Your commercial roll-up door is designed to allow easy access to your dock so you can facilitate easy entry and exit for people and equipment, and also to allow large deliveries. But all that opening and closing adds to wear and tear on your overhead door system. Typical commercial overhead doors last around 15,000 cycles – more or less depending on frequency of use and how harshly the door is handled. So if you’re using the overhead doors on your loading docks, or the garage doors at your auto shop dozens of times a day, you may want to look for ways to reduce that usage. One way to cut down on frequency of door openings and extend the longevity of your roll-up door is to install a smaller door within the door for small deliveries, or when it’s just a person that needs to get in and out. These are called wicket doors.

Wicket Doors Have a Long History Because They’re Convenient

The term “wicket door” initially referred to the small doors that flank most gates at medieval castles  and fortifications. They were used then for the same reasons they are now: (1) convenience and (2) decreased security risks as opposed to opening the larger door or gate. Nowadays, we see an altered version of wicket doors on most residential garages, called pass-through doors. These are the regular entry doors on a side of the garage adjacent to the main overhead door.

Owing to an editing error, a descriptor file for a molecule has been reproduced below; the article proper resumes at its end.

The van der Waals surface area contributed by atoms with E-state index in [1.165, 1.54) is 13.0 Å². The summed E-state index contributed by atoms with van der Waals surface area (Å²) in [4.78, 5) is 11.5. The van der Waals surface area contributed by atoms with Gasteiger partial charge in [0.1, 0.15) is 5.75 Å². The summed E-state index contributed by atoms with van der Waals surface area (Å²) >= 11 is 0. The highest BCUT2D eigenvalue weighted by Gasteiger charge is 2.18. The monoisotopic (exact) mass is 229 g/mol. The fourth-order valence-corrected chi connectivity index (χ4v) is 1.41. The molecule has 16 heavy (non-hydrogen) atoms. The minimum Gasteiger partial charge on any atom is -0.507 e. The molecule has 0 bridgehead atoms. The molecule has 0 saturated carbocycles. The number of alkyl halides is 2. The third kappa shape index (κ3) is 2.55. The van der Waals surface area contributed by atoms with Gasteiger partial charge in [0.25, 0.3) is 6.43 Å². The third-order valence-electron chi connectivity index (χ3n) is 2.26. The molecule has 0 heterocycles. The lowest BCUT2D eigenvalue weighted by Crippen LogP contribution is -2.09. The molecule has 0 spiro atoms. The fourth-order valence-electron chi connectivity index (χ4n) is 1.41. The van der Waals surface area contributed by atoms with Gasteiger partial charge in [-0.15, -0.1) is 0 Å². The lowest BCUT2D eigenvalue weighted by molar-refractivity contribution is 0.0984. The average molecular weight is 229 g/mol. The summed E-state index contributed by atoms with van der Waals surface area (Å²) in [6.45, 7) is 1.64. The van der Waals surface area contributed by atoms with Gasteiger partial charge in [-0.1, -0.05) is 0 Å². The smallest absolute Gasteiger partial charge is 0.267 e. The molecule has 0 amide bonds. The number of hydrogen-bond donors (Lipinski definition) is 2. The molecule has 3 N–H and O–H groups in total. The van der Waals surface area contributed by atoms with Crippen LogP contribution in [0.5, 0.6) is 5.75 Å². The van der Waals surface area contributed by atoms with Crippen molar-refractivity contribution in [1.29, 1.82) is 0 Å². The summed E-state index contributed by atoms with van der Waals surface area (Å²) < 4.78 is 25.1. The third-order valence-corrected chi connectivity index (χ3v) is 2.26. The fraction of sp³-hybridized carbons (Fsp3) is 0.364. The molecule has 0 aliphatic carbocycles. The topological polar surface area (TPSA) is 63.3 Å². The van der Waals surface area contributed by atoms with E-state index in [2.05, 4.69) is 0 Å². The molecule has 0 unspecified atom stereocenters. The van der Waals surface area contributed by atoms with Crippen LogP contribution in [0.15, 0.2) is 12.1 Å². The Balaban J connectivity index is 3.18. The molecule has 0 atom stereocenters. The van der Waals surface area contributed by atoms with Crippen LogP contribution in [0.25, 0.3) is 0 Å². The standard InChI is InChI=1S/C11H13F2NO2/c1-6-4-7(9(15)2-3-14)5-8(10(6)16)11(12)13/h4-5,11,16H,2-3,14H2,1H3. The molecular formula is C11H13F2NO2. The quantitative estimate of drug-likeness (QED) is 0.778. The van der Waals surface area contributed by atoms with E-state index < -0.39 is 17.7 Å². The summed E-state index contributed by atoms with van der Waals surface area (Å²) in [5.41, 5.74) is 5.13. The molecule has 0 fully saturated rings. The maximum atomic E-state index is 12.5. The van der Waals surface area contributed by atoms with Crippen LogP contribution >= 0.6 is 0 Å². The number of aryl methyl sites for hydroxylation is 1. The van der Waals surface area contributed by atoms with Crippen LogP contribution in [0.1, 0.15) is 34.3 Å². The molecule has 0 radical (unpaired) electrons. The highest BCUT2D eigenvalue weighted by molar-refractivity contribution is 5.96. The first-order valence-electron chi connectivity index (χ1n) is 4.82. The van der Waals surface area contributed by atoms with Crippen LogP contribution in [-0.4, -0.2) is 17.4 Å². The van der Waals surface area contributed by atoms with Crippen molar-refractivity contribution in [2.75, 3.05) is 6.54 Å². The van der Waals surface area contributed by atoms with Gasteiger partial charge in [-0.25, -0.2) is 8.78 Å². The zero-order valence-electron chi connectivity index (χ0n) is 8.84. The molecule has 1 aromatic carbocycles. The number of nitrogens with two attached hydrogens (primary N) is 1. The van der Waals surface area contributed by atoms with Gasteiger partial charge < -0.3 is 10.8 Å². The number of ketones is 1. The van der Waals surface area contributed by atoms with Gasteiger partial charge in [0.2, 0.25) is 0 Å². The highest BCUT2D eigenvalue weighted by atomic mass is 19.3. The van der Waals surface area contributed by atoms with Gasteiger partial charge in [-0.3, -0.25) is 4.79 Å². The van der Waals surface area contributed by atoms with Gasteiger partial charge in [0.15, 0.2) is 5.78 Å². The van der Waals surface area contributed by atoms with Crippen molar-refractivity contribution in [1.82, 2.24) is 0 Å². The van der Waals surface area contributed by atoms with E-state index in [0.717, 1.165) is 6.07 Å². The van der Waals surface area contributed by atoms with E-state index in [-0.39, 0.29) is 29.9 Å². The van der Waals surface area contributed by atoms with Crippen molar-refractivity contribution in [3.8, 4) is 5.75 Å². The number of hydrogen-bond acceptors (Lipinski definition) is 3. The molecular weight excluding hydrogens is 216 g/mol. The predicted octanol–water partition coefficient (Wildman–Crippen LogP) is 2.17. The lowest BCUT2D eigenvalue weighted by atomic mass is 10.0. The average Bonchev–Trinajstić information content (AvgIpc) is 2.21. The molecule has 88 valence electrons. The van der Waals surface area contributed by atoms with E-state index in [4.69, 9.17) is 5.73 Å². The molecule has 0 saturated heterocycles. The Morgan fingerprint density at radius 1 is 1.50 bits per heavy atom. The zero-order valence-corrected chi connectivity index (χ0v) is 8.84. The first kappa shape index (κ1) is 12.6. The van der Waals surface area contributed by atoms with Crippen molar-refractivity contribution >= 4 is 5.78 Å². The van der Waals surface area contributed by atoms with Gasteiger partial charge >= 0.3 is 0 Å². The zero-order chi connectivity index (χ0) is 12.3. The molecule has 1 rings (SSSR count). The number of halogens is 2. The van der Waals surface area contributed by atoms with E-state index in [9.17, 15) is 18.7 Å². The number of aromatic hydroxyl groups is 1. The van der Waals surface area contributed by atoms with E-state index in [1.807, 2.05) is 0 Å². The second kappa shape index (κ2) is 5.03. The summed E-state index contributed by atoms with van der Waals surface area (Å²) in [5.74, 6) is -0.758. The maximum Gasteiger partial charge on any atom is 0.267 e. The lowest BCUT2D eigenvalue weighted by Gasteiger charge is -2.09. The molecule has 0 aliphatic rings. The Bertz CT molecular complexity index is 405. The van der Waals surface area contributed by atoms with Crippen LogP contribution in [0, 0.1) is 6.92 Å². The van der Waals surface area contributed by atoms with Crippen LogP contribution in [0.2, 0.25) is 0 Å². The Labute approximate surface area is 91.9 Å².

Wicket Doors Decrease Security Risks, Wear and Tear, and Energy Bills

Also known as pilot doors, wicket doors help to cut down on the use of the chain to roll up the larger overhead door. And if those loading dock doors are automated, well, that wicket door is lessening your use of the motor, as well as intrusion from the outside elements, increasing your facility’s energy efficiency. And if that’s not enough, these doors within doors also reduce the security risks of having to open that larger overhead door each time someone needs entry into or exit from your facility. You don’t need to be opening that huge loading dock door every time an employee takes a smoke break. Just the same, if someone forgets to lock doors at the end of the night, there are a lot less things a burglar could easily get out of your facility through a wicket door than an overhead door.

In most cases, these doors can be installed in a short time. If you need to use forklifts or other heavy equipment for large deliveries, the wicket door may not be the right solution, since it is stationary and reduces overall door opening dimensions. Talk to your local exterior commercial door installers. They’ll know the ins and outs of customizing your facility’s overhead doors and will be able to tell you if wicket doors are right for your building.